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Terrorized Colombian Judge Flees Bench Seeking Asylum in United States

August 27, 1990

SPRINGFIELD, Mass. (AP) _ The day a voice on the telephone invited Colombian judge Clara Parra to her own funeral, she knew it was time to get out.

The judge - who worked in a ″red zone,″ so designated because of drug- trafficking and guerrilla violence - packed her bags, collected her 16- year-old son and left for Massachusetts. She is now seeking asylum in the United States.

Unlike most defections, Parra’s has the support of the country she fled.

″Her career as a judge and as a lawyer in Colombia is almost finished, so we need her to be a legal citizen in the United States,″ Colombian Consul Bertha Ospina said.

″We’re not asking for money or anything like that. We’re asking only for permission for her family and her to live here with legal permission so she could work.″

Ospina wrote a letter from the Boston consulate to U.S. authorities in support of the asylum request, and a hearing has been set for Oct. 5.

Parra, a municipal judge in Guamal, Colombia, who had been on the bench since 1985, said the threatening calls began in January 1989.

″In April of this year I received a last call by which I was invited to my funeral on May 5th, whereupon I could not bear it any longer,″ she wrote in her petition for asylum filed in July.

″I asked what they wanted. They never answered,″ Parra, 41, said in a recent interview. She said she doesn’t know who threatened her - she issued dozens of search warrants and detention orders against drug traffickers and guerrillas - and still wonders how the callers got her unlisted phone numbers.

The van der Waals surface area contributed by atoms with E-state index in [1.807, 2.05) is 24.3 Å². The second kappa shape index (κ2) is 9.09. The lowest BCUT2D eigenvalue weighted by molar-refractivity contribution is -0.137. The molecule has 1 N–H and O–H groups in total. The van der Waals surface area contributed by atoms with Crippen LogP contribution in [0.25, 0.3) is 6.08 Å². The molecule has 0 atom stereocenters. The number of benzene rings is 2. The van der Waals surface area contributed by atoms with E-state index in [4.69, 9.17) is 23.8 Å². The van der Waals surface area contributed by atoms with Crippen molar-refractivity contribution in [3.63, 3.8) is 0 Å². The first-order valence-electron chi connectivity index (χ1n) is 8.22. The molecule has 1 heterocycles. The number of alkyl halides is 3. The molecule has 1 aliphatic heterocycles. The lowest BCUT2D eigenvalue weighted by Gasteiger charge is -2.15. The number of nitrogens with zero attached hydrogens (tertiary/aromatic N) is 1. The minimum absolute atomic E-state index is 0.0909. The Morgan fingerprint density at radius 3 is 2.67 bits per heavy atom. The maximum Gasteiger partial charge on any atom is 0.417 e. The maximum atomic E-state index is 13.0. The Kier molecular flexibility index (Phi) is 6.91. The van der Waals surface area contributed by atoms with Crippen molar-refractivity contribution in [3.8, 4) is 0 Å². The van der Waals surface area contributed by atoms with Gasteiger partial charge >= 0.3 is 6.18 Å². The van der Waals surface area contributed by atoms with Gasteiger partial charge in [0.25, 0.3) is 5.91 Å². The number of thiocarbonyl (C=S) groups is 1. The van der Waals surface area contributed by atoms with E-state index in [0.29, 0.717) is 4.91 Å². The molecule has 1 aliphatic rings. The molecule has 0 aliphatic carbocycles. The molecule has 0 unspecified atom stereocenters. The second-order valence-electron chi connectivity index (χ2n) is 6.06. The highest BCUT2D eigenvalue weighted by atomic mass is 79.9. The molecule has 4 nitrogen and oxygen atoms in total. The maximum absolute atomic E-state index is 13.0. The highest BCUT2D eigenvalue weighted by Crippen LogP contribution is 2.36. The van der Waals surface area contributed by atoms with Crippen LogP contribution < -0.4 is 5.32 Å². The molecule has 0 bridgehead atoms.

″I lost confidence in everybody,″ she said.

Drug lords in Colombia have threatened to kill 10 judges for every trafficker extradited to the United States, and more than 200 judges have been killed as Colombia stepped up law enforcement efforts, Ospina said.

It’s unusual for a country to back one of its citizens in a quest for asylum elsewhere, immigration officials said.

″If the Colombian government wants to go on record that the individual would be subject to persecution on return to that country then we would have to take that under consideration,″ said Timothy Whelan, deputy district director for the Immigration and Naturalization Service.

Parra is seeking U.S. residency for herself and her son, as well as for an older son sent to study in Texas before the death threats. She went to western Massachusetts because she has relatives there.

Eighteen-year-old Mauricio Parra said his mother did the right thing.

″They tell you that they’re going to kill you. Sooner or later they’re going to do it,″ he said.

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